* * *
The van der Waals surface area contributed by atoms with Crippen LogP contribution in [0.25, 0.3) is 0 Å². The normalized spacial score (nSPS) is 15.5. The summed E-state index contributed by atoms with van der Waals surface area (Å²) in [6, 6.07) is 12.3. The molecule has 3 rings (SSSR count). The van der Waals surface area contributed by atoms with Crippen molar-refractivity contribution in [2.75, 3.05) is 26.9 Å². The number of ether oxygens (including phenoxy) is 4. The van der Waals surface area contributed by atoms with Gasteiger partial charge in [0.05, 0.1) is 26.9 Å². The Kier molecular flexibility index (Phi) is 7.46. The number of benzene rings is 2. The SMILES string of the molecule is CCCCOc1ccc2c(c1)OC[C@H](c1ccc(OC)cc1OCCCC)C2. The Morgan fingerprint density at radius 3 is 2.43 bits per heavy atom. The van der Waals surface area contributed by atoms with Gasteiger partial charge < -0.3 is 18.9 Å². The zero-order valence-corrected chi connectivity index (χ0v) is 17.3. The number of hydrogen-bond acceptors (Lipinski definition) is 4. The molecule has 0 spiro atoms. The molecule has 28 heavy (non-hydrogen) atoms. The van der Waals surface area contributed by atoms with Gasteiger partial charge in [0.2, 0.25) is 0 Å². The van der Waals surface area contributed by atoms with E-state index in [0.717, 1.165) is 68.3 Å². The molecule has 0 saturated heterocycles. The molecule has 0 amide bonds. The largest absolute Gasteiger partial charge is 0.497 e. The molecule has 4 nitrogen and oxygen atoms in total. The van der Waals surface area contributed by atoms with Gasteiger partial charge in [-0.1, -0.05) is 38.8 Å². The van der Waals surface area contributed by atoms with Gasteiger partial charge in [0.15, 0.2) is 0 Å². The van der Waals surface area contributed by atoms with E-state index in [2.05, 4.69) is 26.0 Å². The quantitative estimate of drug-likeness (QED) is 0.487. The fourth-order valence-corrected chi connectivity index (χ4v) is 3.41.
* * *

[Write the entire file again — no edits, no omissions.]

The van der Waals surface area contributed by atoms with Crippen LogP contribution in [0.25, 0.3) is 0 Å². The normalized spacial score (nSPS) is 15.5. The summed E-state index contributed by atoms with van der Waals surface area (Å²) in [6, 6.07) is 12.3. The molecule has 3 rings (SSSR count). The van der Waals surface area contributed by atoms with Crippen molar-refractivity contribution in [2.75, 3.05) is 26.9 Å². The number of ether oxygens (including phenoxy) is 4. The van der Waals surface area contributed by atoms with Gasteiger partial charge in [0.05, 0.1) is 26.9 Å². The Kier molecular flexibility index (Phi) is 7.46. The number of benzene rings is 2. The SMILES string of the molecule is CCCCOc1ccc2c(c1)OC[C@H](c1ccc(OC)cc1OCCCC)C2. The Morgan fingerprint density at radius 3 is 2.43 bits per heavy atom. The van der Waals surface area contributed by atoms with Gasteiger partial charge < -0.3 is 18.9 Å². The zero-order valence-corrected chi connectivity index (χ0v) is 17.3. The number of hydrogen-bond acceptors (Lipinski definition) is 4. The molecule has 0 spiro atoms. The molecule has 28 heavy (non-hydrogen) atoms. The van der Waals surface area contributed by atoms with Gasteiger partial charge in [0.2, 0.25) is 0 Å². The van der Waals surface area contributed by atoms with E-state index in [0.717, 1.165) is 68.3 Å². The molecule has 0 saturated heterocycles. The molecule has 0 amide bonds. The largest absolute Gasteiger partial charge is 0.497 e. The molecule has 4 nitrogen and oxygen atoms in total. The van der Waals surface area contributed by atoms with Gasteiger partial charge in [-0.1, -0.05) is 38.8 Å². The van der Waals surface area contributed by atoms with Gasteiger partial charge in [0.15, 0.2) is 0 Å². The van der Waals surface area contributed by atoms with E-state index in [2.05, 4.69) is 26.0 Å². The quantitative estimate of drug-likeness (QED) is 0.487. The fourth-order valence-corrected chi connectivity index (χ4v) is 3.41.